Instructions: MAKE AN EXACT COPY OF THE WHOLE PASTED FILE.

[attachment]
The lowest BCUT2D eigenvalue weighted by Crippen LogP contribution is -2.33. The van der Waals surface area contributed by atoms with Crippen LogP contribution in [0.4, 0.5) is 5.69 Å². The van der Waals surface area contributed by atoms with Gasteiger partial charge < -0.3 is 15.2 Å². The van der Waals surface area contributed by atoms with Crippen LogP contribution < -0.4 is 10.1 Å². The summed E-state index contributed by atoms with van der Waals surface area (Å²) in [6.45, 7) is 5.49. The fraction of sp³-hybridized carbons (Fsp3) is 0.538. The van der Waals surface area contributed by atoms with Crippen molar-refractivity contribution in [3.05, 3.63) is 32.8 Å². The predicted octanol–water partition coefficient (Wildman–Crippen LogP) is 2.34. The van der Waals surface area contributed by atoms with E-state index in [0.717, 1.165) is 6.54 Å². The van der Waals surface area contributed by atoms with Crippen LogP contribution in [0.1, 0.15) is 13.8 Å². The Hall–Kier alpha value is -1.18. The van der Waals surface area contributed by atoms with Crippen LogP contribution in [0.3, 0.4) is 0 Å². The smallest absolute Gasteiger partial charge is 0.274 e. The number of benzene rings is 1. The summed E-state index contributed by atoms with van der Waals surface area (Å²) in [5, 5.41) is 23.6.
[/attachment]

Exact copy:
The lowest BCUT2D eigenvalue weighted by Crippen LogP contribution is -2.33. The van der Waals surface area contributed by atoms with Crippen LogP contribution in [0.4, 0.5) is 5.69 Å². The van der Waals surface area contributed by atoms with Gasteiger partial charge < -0.3 is 15.2 Å². The van der Waals surface area contributed by atoms with Crippen LogP contribution < -0.4 is 10.1 Å². The summed E-state index contributed by atoms with van der Waals surface area (Å²) in [6.45, 7) is 5.49. The fraction of sp³-hybridized carbons (Fsp3) is 0.538. The van der Waals surface area contributed by atoms with Crippen molar-refractivity contribution in [3.05, 3.63) is 32.8 Å². The predicted octanol–water partition coefficient (Wildman–Crippen LogP) is 2.34. The van der Waals surface area contributed by atoms with E-state index in [0.717, 1.165) is 6.54 Å². The van der Waals surface area contributed by atoms with Crippen LogP contribution in [0.1, 0.15) is 13.8 Å². The Hall–Kier alpha value is -1.18. The van der Waals surface area contributed by atoms with Crippen LogP contribution in [0.3, 0.4) is 0 Å². The smallest absolute Gasteiger partial charge is 0.274 e. The number of benzene rings is 1. The summed E-state index contributed by atoms with van der Waals surface area (Å²) in [5, 5.41) is 23.6.